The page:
Juglans nigra Northern (Northern Black Walnut) is a species of tree native to North America, including the northern regions of its range. The term "Juglans nigra Northern tree" simply refers to the Northern population or individuals of the species.
The Northern Black Walnut (Juglans nigra) shares the general characteristics of the species, which are as follows:
Appearance: Black Walnut trees are large deciduous trees that can reach heights of up to 100 feet (30 meters). They have a straight trunk and a broad, rounded crown. The bark is dark brown to black and deeply furrowed.
Leaves: The leaves of the Black Walnut tree are compound and pinnately divided, typically composed of 11 to 23 lance-shaped leaflets with serrated margins. The foliage turns a golden yellow color in the fall.
Nuts: Black Walnut trees produce round nuts that are approximately 1.5 to 2 inches (3.8 to 5 cm) in diameter. The nuts have a hard, thick shell that is difficult to crack. The kernel inside is highly prized for its flavor and is used in cooking and baking.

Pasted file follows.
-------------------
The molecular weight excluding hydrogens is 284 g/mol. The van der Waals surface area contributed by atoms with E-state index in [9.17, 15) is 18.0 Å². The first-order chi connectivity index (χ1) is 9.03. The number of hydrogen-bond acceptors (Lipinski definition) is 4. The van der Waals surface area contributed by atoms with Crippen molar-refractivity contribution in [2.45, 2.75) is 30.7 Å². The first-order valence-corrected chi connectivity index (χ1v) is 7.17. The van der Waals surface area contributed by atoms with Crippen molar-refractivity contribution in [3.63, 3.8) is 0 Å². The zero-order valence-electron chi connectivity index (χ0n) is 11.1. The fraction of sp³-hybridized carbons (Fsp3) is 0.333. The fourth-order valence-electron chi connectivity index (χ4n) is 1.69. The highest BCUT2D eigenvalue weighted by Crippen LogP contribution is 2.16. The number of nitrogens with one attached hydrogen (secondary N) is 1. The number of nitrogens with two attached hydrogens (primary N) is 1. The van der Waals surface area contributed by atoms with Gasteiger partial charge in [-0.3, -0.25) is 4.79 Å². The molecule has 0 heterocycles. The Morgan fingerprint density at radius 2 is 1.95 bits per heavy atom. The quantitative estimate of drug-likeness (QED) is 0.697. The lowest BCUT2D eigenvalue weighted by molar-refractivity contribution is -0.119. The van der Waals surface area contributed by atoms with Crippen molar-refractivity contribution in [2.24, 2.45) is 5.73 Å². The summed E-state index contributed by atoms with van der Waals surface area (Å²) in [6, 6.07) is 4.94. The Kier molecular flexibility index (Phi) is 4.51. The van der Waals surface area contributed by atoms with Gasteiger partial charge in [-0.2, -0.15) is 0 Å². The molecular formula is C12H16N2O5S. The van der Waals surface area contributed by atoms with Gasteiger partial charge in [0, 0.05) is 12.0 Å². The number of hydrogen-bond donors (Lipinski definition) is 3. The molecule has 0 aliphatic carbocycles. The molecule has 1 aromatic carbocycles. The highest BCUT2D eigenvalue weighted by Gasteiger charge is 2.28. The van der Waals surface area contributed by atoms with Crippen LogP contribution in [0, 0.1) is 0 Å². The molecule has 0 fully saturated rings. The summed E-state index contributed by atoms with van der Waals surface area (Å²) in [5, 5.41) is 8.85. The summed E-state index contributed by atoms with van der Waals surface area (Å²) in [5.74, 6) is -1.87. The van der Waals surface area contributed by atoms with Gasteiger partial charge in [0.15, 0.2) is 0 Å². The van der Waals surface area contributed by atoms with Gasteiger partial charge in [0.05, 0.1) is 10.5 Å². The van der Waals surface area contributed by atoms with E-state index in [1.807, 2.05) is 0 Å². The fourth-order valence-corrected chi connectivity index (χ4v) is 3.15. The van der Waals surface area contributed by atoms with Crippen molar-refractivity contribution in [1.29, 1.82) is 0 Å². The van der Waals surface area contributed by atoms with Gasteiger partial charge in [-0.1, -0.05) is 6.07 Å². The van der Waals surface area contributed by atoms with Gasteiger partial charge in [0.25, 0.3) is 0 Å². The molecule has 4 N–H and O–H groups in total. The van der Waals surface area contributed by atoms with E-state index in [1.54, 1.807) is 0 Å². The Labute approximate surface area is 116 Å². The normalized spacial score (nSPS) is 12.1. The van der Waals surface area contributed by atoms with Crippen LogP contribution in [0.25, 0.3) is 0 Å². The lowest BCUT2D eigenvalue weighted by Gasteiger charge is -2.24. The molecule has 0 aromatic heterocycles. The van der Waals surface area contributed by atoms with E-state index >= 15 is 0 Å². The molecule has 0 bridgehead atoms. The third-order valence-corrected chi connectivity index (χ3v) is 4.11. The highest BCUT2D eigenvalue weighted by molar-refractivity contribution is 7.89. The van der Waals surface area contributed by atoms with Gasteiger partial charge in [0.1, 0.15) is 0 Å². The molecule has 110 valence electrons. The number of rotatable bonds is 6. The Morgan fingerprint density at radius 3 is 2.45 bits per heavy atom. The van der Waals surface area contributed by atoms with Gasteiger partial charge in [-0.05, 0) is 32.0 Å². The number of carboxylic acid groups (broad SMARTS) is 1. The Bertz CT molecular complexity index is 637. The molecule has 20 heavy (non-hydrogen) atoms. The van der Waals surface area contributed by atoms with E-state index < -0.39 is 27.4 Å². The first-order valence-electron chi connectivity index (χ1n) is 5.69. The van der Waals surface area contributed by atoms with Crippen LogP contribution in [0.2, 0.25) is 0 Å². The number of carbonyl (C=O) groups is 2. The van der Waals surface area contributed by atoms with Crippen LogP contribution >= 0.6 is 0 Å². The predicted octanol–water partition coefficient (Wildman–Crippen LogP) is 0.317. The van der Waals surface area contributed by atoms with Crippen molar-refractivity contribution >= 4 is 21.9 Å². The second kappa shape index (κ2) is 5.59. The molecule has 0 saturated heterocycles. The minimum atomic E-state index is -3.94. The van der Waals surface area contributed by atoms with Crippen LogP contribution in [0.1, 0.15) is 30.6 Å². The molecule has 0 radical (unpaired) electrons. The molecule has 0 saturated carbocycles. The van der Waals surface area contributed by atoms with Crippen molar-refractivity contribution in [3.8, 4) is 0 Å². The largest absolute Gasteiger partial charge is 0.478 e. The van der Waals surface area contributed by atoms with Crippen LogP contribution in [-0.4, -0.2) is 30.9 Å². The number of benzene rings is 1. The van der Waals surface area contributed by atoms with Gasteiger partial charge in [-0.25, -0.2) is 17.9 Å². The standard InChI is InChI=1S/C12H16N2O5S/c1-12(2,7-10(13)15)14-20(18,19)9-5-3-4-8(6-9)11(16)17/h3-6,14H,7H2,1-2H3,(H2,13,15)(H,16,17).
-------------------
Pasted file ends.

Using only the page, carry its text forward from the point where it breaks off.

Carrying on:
Habitat: Black Walnut trees are adaptable and can be found in various habitats across their range, including both northern and southern regions. They prefer rich, well-drained soils and are commonly found along stream banks and in bottomland forests.
Uses: The wood of the Black Walnut tree is highly valued for its attractive grain, durability, and workability. It is commonly used in furniture, cabinetry, flooring, and other woodworking projects. The nuts are harvested for consumption and used in a variety of culinary applications.
Botanical Name : Juglans nigra Northern
Common Name : Northern Black Walnut
Height : 30 ft
Spread : 15 ft
Germination Info : Seed requires 90-120 days cold moist stratification
Hardiness zone : 4-8
Average seed per ounce : Approx. 1